Our April Meetup for AoDL will be held on 6th April 2011 from 6.30pm - 8pm at the Photographers’ Gallery offices, 9 William Road, NW1 3ER on the topic of Social Media Revisited.
Back by popular request from Art of Digital London members, Social Media Revisited is an opportunity to review our experiences of the past year since we held the Social Media Workshops during our Digital Salon and Surgeries series at the Free Word Centre.
When the AoDL project started in July 2009 social media was the main focus of digital strategy and it's still trending. Twitter and Facebook are still very much the target of current strategies because this is currently where audiences are converging. But a question does have to be posed: what are the alternatives and what people-pulling attractions are on the near horizon.
It has become the guiding principle of the AoDL project to see digital innovation and benchmarks of good practice as originating in the arts, where exemplary projects have had to work in the real, testing, context of production-based organisations.
This forthcoming meet-up will be an opportunity to review the experiences and approaches taken over the past year and ask questions around such issues as:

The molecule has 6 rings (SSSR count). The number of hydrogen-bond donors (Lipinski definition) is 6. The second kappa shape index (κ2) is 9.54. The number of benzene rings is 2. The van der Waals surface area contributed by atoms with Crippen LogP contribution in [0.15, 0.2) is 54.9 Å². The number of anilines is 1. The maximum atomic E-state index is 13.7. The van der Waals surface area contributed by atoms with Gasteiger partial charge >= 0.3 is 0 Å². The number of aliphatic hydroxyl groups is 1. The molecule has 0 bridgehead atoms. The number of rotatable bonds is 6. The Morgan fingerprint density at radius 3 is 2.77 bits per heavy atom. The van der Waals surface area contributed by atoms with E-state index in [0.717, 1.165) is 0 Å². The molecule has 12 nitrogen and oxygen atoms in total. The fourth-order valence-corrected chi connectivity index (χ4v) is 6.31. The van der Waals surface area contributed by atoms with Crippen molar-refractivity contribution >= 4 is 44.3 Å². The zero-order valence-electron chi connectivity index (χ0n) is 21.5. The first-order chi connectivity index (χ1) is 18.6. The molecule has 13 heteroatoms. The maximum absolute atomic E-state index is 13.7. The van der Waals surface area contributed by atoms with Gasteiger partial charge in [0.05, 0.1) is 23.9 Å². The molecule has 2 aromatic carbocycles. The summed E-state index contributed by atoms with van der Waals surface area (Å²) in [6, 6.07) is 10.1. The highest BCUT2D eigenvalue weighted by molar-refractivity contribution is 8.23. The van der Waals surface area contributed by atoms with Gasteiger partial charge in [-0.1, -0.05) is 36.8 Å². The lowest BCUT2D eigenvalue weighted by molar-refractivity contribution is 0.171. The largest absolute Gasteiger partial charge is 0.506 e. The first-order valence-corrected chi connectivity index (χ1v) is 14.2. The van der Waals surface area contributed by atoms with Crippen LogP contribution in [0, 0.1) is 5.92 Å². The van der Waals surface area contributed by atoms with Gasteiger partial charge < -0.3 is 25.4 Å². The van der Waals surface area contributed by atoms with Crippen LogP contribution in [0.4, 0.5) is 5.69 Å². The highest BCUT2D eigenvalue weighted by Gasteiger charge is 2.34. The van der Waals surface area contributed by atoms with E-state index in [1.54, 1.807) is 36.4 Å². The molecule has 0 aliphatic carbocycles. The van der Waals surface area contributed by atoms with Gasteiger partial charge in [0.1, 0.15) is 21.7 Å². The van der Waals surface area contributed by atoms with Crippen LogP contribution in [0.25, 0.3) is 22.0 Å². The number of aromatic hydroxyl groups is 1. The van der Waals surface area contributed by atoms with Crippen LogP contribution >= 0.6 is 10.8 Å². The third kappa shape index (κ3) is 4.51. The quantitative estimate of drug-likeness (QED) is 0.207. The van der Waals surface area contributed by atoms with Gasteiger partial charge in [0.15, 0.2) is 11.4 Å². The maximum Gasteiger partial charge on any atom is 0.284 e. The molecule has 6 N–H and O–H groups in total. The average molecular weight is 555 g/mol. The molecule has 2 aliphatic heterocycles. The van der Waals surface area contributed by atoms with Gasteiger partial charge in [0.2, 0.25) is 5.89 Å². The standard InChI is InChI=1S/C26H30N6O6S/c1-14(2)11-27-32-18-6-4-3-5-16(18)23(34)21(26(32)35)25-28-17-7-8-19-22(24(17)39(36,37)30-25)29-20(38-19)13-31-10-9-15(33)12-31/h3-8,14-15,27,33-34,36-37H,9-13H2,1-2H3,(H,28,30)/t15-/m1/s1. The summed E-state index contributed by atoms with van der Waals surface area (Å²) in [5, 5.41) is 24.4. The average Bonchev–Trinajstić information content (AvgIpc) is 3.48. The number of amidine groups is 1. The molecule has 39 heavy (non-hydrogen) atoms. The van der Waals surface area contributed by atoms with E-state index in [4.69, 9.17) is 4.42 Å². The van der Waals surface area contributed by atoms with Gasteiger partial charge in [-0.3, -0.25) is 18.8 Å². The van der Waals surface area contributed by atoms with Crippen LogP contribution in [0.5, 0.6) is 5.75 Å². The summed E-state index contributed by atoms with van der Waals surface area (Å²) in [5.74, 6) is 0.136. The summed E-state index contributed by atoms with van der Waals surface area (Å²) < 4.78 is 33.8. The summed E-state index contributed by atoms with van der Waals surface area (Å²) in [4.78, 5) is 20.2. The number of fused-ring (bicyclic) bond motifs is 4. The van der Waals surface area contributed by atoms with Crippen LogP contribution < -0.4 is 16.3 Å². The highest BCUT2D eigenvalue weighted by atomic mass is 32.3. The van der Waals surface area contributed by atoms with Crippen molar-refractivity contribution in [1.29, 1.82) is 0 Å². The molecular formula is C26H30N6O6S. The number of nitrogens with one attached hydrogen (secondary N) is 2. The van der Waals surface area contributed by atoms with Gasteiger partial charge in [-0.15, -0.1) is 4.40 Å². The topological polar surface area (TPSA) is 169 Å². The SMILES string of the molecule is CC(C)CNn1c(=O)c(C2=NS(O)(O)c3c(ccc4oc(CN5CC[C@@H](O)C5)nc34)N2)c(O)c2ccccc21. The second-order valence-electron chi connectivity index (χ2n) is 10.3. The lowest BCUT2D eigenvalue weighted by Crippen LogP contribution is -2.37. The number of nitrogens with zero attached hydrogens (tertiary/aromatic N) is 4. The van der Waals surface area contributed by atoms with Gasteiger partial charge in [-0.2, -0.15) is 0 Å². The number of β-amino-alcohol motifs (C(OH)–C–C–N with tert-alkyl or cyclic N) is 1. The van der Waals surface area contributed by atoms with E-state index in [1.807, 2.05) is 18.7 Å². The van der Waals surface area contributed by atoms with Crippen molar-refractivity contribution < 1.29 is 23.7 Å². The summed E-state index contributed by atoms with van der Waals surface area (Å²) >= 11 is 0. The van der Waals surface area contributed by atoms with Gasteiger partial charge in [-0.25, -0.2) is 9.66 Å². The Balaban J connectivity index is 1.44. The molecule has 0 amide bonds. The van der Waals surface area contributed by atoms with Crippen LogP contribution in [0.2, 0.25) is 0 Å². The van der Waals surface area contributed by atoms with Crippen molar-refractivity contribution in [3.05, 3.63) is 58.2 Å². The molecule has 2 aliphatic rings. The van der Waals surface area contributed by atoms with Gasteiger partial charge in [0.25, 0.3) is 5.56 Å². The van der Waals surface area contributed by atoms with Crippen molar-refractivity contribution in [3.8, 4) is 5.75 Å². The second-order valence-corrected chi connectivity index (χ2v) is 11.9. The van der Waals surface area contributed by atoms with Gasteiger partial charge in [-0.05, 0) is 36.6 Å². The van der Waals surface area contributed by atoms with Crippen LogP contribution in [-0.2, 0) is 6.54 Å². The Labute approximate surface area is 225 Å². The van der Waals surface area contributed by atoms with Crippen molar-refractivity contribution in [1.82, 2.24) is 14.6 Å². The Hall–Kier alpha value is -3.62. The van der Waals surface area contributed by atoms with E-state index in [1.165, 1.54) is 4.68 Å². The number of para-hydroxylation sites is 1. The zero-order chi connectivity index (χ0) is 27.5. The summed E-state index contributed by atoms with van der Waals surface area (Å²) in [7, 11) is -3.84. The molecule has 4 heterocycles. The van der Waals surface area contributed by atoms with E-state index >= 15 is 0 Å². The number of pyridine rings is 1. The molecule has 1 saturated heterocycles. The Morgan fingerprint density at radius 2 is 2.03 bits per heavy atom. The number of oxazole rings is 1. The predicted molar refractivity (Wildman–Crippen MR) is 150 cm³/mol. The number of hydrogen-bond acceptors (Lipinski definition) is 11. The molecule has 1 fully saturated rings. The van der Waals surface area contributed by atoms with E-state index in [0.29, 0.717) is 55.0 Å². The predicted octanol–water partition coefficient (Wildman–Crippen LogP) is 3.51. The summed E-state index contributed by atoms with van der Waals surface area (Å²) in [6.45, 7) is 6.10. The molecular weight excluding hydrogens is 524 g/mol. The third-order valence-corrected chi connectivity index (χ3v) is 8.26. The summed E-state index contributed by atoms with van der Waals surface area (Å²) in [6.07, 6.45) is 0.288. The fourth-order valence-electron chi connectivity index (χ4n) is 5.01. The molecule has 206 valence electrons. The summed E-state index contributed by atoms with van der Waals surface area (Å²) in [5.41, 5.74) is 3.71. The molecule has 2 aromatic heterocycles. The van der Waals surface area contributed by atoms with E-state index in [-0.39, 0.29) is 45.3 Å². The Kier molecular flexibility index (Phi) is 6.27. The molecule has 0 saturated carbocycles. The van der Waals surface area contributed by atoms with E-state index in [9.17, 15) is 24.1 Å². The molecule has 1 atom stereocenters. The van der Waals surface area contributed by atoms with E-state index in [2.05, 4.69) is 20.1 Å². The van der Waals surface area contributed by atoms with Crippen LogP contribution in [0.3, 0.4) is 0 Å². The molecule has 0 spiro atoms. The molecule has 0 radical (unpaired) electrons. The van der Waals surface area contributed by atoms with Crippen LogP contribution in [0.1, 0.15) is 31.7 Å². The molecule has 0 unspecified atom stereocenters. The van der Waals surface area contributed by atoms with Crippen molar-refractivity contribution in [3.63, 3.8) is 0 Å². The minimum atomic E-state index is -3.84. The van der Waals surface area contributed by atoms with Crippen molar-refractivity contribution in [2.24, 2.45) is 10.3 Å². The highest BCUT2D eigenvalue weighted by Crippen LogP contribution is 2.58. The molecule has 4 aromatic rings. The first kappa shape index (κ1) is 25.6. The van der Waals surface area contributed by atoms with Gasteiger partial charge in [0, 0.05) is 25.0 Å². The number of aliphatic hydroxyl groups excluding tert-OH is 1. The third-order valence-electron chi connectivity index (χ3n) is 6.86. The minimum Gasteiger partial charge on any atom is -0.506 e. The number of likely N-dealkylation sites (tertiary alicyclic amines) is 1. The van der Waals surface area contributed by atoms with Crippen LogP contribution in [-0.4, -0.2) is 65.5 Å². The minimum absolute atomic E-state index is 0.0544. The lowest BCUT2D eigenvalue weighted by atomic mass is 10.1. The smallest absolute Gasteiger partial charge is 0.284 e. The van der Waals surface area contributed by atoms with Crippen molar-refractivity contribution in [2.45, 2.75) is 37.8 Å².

Have the promises of social media lived up to their expectations?
Who should take on the role of social media management within an organisation?
Is social media simply another broadcast tool upon which to push out material or is it a genuine opportunity to build new relationships with an audience?
How have artists and organisations used these platforms in the production of new work, have they questioned and experimented with its use?
Do arts organisations win out over consumer brands amongst a population who increasingly broadcast themselves in relation to their cultural tastes and seek to link themselves to the shows, songs, art and texts that they believe to be important?
And finally, what arises from the new demands on transparency and accountability in such an open dialogue culture?
One effect of the dominance of FaceBook/Twitter duo is the trend towards a closed web, where the aggregated information from the mass of collective activity becomes a tradable commodity. In this scenario content-makers from the arts only get drip fed the information, trends and visualisations of the impact their work is having in the wider digital environment.
Another, perhaps more optimistic, effect of this monopoly dominance is that it could well result in a backlash. Could new rivals take over? Are we missing a trick in overlooking the more specialised services or the new paradigms like DISQUS for comments though which a 200 million monthly audience of pooled comments forge new connections.
Come along and share your thoughts and experiences!
The AoDL team